Taboo

Photo by Cecilia Lee

“Soul is to be found in the vicinity of taboo.” ~ Thomas Moore

 

Two evocative syllables.

A powerful noun, verb and adjective.

For me, the word elicits hushed tones, noir images and blurred boundaries.

It can be seductive and scary.  And no matter how much we try to avoid it, we eventually collide.  As Benjamin Franklin reminds us, “nothing can be said to be certain, except death and taxes”.

Death is the great leveller.

But we don’t honour it as in times past.  Even our language conspires to ‘soften’ the blow.  But when my mother died, the phrase “passed away” fucking pissed me off.

And still does.

The platitudes - “she’s in a better place; be strong” - made me positively homicidal.

And yet we happily experience the taboo vicariously through popular culture.

I loved the show “Dexter”.  A close friend and I would often discuss this phenomenon: the protagonist is a serial killer but he manages to endear himself to us.  Why?  Perhaps we glimpse his humanity as he questions his psychopathology:

“Light cannot exist without darkness. Each has its purpose. And if there's a purpose to my darkness, maybe it's to bring some ... balance to the world.”

This is reminiscent of “Star Wars” mythology, which has left an indelible impression on me since age 11.  The struggle between light and dark; good and evil; sacred and forbidden has been with us since time immemorial.

Anakin Skywalker is lauded as the one that will bring “balance” to the Force … the saviour of an ancient prophecy.  Of course, we know his redemption is not linear: “I do not fear the dark side as you do.”  His decision to kill the Emperor - as Darth Vader - his dying son crying out for mercy, touches something deep.

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We all have a dark side.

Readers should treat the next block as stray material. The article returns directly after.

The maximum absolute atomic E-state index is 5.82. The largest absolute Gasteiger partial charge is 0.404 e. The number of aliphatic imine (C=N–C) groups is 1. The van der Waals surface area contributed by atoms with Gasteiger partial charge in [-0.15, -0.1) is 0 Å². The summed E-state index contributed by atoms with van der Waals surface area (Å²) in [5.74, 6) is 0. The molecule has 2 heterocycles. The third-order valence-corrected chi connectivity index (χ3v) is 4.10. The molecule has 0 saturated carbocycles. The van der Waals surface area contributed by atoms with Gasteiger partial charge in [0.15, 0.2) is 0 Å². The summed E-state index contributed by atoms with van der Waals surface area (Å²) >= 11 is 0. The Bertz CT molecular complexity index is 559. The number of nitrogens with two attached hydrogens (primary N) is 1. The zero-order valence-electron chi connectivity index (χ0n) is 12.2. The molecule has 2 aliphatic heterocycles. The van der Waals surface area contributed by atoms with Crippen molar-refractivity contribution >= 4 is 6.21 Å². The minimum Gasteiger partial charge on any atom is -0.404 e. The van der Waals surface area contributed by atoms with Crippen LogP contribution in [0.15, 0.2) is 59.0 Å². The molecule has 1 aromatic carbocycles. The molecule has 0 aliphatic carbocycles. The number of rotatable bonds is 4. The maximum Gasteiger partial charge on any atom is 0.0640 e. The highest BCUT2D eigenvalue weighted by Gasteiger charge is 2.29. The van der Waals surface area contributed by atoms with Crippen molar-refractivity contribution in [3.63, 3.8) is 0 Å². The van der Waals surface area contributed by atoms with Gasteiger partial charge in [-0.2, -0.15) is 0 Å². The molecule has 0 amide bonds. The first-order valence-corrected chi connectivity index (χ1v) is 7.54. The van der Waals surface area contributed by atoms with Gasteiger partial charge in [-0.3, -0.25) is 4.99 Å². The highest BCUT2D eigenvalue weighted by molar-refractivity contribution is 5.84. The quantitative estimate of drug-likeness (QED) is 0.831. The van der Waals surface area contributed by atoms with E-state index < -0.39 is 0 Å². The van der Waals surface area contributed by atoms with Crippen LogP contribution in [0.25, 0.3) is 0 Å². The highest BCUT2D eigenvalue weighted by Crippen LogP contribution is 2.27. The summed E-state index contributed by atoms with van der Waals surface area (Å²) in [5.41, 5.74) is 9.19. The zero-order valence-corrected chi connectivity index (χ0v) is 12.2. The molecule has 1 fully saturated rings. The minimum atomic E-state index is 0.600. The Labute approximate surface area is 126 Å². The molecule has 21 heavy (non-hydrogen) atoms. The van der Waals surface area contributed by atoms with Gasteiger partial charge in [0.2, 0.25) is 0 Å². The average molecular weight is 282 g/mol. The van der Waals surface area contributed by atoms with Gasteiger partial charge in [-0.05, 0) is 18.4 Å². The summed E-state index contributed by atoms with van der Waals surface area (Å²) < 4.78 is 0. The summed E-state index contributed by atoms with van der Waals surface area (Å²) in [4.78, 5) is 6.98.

Carl Jung observes: “Knowing your own darkness is the best method for dealing with the darknesses of other people.”  As a writer, I can’t not talk about the taboo.  It permeates our lives on a fundamental level: grief, sex, death.  My mother disliked lillies due to their association with death.  If I cast my mind back to her funeral, I can still smell their hideous stench.

My poem, “Fear” explores the realms of sex and death - Eros and Thanatos.  It was inspired by a favourite short story “The Bloody Chamber”, written by Angela Carter.  Carter’s story is a modern re-working of the fairytale “Bluebeard” and is set in Mont St Michel, France.  What struck me the first time I read it, were the myriad references to lillies.  I could see them.  I could smell them.  And death hung in the air.

The female protagonist is whisked away by her new husband, the Marquis, to an unknown future, which soon reveals its horrors as she disobeys her husband’s command to stay away from “a little room at the foot of the west tower”.

But, like Persephone who ate the pomegranate; and Lot’s Wife who turned to “see” the truth, our heroine’s innate curiosity compels her exploration of dark recesses - a darkness she sees reflected in the mirror: “I sensed in myself a potentiality for corruption that took my breath away”.

Acknowledgement of that potentiality - of our potentiality - is the beginning of transformation and rebirth.